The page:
January 13 | comments icon 0 COMMENTS     print icon print


Reject Church tribalism

ROSS AHLFElD looks at the black and white ‘culture war’ dividing Catholics

Last month we Catholic Workers were kindly welcomed by the wonderful Missionaries of Charity to Eucharistic Adoration at the sisters’ house in Glasgow. The sisters have taken a vow of poverty and as such live a life of austerity and contemplation without any of the technological distractions of modern life. Therefore, the splendour of Christ’s presence in the host radiates out into a very simple setting.

This got me thinking about my own wee parish church which was extended in the years after Pope John Paul II’s visit. As such, our church is minimalistic and modern. The walls are made of exposed grey breeze block and the floor is carpeted rather than covered with marble. If you were being uncharitable, you might say it’s a bit dull until you look above the altar and see a great carved wooden statue of Christ painted in gold.

Unusually, this carving is not of the Crucified Christ on the cross but the Risen Christ with his arms outstretched towards us. The significance of the Risen Christ is often reinforced by parish priest Mgr Gerry Gallagher’s encouragement to us to contemplate both aspects of the Crucified and Risen Christ. Similarly, the Mgr also speaks often about how our own Western tradition exists alongside the Eastern Churches with their special emphasis on the movement of the Holy Spirit.

The movement of the Spirit has taken on meaningful significance for the parishioners of St Ninian’s since we have always considered our Church to be a holy space, particularly on Doors Open Day when visitors have often commented on the fact that our church feels like a peaceful place in which God is present. I once asked Mgr Tom Monaghan why our wee provincial church feels like a holy place even though it’s not a magnificently ornate baroque cathedral. Mgr Tom’s reply was beautifully simple, saying ‘it has become a holy place because holy people have prayed in this place,’ and in doing so have sanctified it over many years. This makes perfect sense if you think about it, and when I think of all the good people who built our community over the last 100 years then we know this to be true.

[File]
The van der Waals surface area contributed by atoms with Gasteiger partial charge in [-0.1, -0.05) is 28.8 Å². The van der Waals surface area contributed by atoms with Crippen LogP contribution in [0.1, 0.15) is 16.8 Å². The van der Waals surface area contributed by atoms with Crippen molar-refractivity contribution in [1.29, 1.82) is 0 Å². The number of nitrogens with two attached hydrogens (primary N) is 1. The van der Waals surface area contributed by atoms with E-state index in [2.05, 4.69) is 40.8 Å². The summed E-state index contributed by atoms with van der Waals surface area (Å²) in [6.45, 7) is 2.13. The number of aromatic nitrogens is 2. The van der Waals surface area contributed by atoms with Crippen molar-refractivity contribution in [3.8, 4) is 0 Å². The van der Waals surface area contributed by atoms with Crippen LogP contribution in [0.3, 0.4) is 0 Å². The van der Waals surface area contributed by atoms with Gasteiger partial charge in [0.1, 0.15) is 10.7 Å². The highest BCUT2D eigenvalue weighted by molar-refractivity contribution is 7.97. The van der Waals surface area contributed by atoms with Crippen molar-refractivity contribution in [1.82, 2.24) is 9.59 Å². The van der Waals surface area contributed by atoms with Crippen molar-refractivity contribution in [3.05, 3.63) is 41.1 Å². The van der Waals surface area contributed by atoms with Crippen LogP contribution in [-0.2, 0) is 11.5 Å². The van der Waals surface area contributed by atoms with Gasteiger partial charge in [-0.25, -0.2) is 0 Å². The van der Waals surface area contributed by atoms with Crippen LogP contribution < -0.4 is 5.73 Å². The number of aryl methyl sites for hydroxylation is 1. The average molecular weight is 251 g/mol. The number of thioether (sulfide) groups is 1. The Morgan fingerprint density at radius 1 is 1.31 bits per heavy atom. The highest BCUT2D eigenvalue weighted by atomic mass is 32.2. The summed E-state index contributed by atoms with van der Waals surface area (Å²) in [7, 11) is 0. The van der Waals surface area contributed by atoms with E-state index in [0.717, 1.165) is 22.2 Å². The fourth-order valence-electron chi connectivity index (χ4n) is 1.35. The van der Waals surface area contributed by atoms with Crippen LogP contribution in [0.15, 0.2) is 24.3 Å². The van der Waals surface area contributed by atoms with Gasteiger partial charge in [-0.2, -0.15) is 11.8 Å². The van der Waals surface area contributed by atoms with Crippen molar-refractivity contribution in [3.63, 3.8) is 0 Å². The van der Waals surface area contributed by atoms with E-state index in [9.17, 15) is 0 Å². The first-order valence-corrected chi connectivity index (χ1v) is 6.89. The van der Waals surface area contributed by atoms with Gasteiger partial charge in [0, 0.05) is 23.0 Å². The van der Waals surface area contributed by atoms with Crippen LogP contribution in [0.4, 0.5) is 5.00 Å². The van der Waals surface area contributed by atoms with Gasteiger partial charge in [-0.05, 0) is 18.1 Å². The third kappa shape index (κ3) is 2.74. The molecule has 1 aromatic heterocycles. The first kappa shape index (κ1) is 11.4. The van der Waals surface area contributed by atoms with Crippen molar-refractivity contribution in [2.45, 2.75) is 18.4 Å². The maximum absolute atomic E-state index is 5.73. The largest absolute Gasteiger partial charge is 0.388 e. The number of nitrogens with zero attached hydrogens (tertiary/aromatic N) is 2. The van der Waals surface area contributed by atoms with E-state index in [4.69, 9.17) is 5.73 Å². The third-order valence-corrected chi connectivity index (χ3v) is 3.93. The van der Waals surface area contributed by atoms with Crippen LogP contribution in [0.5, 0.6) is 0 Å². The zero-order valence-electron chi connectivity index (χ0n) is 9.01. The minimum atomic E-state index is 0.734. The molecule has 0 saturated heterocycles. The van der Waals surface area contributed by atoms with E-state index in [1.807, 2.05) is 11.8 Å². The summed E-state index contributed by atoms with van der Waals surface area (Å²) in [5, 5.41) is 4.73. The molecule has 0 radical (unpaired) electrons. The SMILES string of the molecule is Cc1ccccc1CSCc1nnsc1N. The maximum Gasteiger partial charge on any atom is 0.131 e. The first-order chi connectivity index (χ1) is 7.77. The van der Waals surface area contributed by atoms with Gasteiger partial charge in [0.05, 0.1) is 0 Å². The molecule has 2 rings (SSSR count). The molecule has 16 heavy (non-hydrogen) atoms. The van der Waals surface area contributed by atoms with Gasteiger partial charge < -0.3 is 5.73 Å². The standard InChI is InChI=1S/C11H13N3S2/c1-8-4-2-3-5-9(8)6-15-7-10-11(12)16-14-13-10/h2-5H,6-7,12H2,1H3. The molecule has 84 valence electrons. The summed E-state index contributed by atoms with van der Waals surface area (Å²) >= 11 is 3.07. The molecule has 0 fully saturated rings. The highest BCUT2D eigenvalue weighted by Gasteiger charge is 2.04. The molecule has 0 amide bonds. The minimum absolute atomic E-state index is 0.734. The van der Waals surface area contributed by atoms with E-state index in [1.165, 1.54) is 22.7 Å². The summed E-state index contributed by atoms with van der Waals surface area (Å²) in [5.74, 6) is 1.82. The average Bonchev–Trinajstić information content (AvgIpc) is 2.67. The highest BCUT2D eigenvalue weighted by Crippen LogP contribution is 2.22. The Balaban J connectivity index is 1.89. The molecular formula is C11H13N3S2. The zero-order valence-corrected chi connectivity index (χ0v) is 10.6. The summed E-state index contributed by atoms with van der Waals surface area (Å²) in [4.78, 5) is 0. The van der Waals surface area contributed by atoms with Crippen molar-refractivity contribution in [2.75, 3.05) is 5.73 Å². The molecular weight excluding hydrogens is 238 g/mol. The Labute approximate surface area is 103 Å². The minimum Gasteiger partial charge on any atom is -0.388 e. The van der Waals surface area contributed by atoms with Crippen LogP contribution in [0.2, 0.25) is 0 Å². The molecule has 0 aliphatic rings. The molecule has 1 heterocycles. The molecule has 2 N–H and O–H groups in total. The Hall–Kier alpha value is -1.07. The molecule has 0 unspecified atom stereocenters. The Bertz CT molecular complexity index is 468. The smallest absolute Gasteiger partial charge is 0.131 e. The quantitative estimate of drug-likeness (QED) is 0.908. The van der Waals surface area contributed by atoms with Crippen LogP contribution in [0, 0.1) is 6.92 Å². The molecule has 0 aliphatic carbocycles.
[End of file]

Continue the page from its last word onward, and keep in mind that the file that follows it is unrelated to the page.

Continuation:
If we take the time to look around our church, listen and pray then all of a sudden we start to get the full picture from our architecture and from the pulpit too. Once our eyes are open we start to see beyond the superficial aspects of art and interior design towards a whole new beauty which reveals to us that the spirit is indeed moving in our Churches. It’s what Henri Nouwen defines as ‘Orthocardia, Orthopraxis and Orthodoxy.’ Or in other words, right heart, right action and right belief, all working in unity.


What does all this mean? Well it means that we do not need magnificent gothic spires or Pugin- inspired architecture to have a holy place in which to find God. It tell us that our prayer life, our architecture and the ability to listen to a good sermon all combine to inform how we express our Faith. For me, this type of full understanding can transform our notions of what traditionalism means. It challenges our ideas about what a traditional Catholic Church is supposed to look like. (On a related topic, if anyone wants to hear modern Catholic music performed for liturgy in a beautiful and reverential way then take a trip up to St Joseph’s in Greenock to hear the wonderful St Joseph’s music group).